• This does not mean that every single child of every guest has to be welcome. You can always choose to have just the children of close relatives, or just the pageboy and flower girl in the ceremony. Just remember, there might be animosity if some friends and family’s children are invited and others not.
  • Clarify that children are invited in your invitation – address the invite to Mr and Mrs Retief and George and Lottie. That way there’s no room for misinterpretation.
  • Make sure you organise the children at your wedding: seat the parents and children on the same tables, or have a separate kiddies table. Get some activity packs for their place settings to keep them occupied and having fun! Some venues will offer child care and entertainment services.
  • Remember to order special meals for them if they require it – you don’t want the oysters wasted on a little munchkin if all they want is a fruit kebab and some chicken.


If you are not including children:

  • Try to avoid saying “No Smelly Screaming Rug Rats!” on the invite and make a note that ‘Unfortunately children are not invited’ or something along those lines. If someone still RSVP’s with the names of their children, ring them up and politely explain why you chose not to have children at your wedding. They’ll completely understand – and if they don’t, accept the fact that they may come as a package. Should the children not be invited, they may not come either.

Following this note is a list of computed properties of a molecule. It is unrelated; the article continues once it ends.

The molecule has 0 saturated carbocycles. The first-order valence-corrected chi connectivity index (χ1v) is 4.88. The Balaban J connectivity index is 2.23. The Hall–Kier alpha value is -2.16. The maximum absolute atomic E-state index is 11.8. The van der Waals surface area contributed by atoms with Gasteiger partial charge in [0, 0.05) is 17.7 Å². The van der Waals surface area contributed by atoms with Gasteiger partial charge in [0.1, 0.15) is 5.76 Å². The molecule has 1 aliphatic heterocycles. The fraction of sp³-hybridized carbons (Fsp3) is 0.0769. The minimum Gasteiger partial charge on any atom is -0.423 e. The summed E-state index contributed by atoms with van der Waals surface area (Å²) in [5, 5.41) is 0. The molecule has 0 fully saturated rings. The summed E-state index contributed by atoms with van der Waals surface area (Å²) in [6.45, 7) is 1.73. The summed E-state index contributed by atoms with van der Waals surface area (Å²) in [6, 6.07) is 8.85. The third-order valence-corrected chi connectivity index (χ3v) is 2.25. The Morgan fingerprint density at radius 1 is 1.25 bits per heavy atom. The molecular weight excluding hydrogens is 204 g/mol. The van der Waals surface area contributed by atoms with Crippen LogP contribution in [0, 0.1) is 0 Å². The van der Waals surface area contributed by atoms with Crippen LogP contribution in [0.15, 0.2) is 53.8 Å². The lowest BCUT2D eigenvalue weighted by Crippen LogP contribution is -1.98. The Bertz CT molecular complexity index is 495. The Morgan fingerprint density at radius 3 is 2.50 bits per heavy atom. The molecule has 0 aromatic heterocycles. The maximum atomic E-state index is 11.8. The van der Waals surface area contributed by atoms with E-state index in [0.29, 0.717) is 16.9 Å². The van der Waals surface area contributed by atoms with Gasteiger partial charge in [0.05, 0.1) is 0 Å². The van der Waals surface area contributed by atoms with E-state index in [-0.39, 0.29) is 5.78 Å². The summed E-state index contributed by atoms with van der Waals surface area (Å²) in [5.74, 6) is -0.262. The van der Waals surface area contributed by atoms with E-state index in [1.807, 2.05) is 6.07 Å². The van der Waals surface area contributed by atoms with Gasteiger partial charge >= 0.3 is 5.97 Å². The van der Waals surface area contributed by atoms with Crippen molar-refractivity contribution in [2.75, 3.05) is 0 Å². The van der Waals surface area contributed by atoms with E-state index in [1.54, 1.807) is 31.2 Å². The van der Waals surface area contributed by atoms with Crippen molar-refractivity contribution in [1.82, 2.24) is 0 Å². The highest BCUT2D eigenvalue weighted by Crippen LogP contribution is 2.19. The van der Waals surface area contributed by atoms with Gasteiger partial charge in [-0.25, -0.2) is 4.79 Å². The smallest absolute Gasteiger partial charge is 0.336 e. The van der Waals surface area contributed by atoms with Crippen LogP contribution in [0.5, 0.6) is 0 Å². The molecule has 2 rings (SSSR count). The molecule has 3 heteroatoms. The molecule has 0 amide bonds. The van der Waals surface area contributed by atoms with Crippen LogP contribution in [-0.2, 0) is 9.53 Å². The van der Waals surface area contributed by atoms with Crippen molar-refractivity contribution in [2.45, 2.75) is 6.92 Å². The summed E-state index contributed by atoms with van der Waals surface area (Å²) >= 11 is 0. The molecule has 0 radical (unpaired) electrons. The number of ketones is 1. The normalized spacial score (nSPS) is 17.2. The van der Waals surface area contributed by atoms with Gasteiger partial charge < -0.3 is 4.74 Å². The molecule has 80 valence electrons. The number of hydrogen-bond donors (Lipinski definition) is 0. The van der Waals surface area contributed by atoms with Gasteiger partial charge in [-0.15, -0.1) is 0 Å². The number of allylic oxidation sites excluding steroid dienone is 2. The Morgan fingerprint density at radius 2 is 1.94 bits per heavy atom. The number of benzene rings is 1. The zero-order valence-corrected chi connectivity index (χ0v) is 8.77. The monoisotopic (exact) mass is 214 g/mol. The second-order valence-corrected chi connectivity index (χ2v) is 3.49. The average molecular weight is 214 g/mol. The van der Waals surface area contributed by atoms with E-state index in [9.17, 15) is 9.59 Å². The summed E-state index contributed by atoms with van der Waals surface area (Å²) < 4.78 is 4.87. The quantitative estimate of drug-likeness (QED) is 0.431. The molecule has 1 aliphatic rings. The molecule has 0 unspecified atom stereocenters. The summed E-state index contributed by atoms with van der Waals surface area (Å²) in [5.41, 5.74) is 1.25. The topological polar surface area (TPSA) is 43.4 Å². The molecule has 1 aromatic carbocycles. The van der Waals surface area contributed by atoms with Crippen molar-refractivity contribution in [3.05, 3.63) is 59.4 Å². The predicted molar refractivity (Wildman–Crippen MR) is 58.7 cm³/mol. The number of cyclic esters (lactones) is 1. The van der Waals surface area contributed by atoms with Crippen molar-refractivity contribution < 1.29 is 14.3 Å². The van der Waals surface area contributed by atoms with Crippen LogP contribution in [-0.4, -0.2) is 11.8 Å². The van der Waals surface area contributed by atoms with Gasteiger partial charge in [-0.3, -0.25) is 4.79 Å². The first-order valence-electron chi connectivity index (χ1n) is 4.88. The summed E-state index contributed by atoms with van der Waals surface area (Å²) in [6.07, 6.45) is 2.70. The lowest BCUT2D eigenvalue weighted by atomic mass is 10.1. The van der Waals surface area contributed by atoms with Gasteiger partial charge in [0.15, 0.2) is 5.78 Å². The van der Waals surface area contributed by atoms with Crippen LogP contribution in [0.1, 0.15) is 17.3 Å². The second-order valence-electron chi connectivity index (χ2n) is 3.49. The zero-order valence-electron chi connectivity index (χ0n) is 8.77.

• If you know you are inviting couples with young children, give them plenty of warning to make arrangements, especially if they need to hire a babysitter.
  • If you have any nursing mothers on the guest list. Their lovely little ones require different treatment, consider they may not be able to be left at home under someone else’s care. Investigate a nearby room where the baby may be able to be taken to sleep in close proximity to their parents so they’re able to check in regularly, but still enjoy the festivities.


This little flow chart might help you think through that decision:


how to decide who to invite to your wedding flowchart

Also on the blog 10 Bridal Tips to Stay Sane and Happy and Recently Engaged? Now What

Have a look at our Wedding Planning Checklist and download your own planning checklist free.


The Wedding Gateway